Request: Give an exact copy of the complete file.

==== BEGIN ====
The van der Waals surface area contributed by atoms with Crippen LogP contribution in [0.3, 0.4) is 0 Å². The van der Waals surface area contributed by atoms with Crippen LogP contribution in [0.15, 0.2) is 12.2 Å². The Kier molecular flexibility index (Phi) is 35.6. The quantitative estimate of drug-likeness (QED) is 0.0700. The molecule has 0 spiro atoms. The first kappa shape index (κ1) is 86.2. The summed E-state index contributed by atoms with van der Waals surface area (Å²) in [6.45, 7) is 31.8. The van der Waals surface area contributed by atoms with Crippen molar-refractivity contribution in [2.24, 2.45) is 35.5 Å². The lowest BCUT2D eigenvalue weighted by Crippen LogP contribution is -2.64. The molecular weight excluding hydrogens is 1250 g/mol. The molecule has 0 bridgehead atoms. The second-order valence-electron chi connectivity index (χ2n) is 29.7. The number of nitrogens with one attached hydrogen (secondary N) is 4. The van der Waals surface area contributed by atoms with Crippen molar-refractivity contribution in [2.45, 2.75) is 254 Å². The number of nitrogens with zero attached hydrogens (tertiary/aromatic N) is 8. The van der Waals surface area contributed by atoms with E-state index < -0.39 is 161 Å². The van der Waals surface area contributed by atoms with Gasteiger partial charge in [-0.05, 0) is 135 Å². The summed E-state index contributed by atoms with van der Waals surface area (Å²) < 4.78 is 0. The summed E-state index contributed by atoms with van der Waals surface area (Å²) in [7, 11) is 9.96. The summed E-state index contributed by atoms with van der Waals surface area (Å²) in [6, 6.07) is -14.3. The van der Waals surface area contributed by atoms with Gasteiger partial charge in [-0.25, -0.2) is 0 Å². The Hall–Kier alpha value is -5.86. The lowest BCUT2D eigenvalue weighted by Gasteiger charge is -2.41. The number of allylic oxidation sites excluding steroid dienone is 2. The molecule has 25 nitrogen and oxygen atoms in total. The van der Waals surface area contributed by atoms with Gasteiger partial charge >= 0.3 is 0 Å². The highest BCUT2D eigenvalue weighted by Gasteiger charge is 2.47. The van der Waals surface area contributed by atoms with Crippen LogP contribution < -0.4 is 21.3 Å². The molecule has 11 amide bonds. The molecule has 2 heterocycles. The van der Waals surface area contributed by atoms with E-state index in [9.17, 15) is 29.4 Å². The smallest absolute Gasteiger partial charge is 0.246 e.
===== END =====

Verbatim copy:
The van der Waals surface area contributed by atoms with Crippen LogP contribution in [0.3, 0.4) is 0 Å². The van der Waals surface area contributed by atoms with Crippen LogP contribution in [0.15, 0.2) is 12.2 Å². The Kier molecular flexibility index (Phi) is 35.6. The quantitative estimate of drug-likeness (QED) is 0.0700. The molecule has 0 spiro atoms. The first kappa shape index (κ1) is 86.2. The summed E-state index contributed by atoms with van der Waals surface area (Å²) in [6.45, 7) is 31.8. The van der Waals surface area contributed by atoms with Crippen molar-refractivity contribution in [2.24, 2.45) is 35.5 Å². The lowest BCUT2D eigenvalue weighted by Crippen LogP contribution is -2.64. The molecular weight excluding hydrogens is 1250 g/mol. The molecule has 0 bridgehead atoms. The second-order valence-electron chi connectivity index (χ2n) is 29.7. The number of nitrogens with one attached hydrogen (secondary N) is 4. The van der Waals surface area contributed by atoms with Crippen molar-refractivity contribution in [2.45, 2.75) is 254 Å². The number of nitrogens with zero attached hydrogens (tertiary/aromatic N) is 8. The van der Waals surface area contributed by atoms with E-state index < -0.39 is 161 Å². The van der Waals surface area contributed by atoms with Gasteiger partial charge in [-0.05, 0) is 135 Å². The summed E-state index contributed by atoms with van der Waals surface area (Å²) < 4.78 is 0. The summed E-state index contributed by atoms with van der Waals surface area (Å²) in [7, 11) is 9.96. The summed E-state index contributed by atoms with van der Waals surface area (Å²) in [6, 6.07) is -14.3. The van der Waals surface area contributed by atoms with Gasteiger partial charge in [-0.25, -0.2) is 0 Å². The Hall–Kier alpha value is -5.86. The lowest BCUT2D eigenvalue weighted by Gasteiger charge is -2.41. The number of allylic oxidation sites excluding steroid dienone is 2. The molecule has 25 nitrogen and oxygen atoms in total. The van der Waals surface area contributed by atoms with Gasteiger partial charge >= 0.3 is 0 Å². The highest BCUT2D eigenvalue weighted by Gasteiger charge is 2.47. The van der Waals surface area contributed by atoms with Crippen LogP contribution < -0.4 is 21.3 Å². The molecule has 11 amide bonds. The molecule has 2 heterocycles. The van der Waals surface area contributed by atoms with E-state index in [9.17, 15) is 29.4 Å². The smallest absolute Gasteiger partial charge is 0.246 e.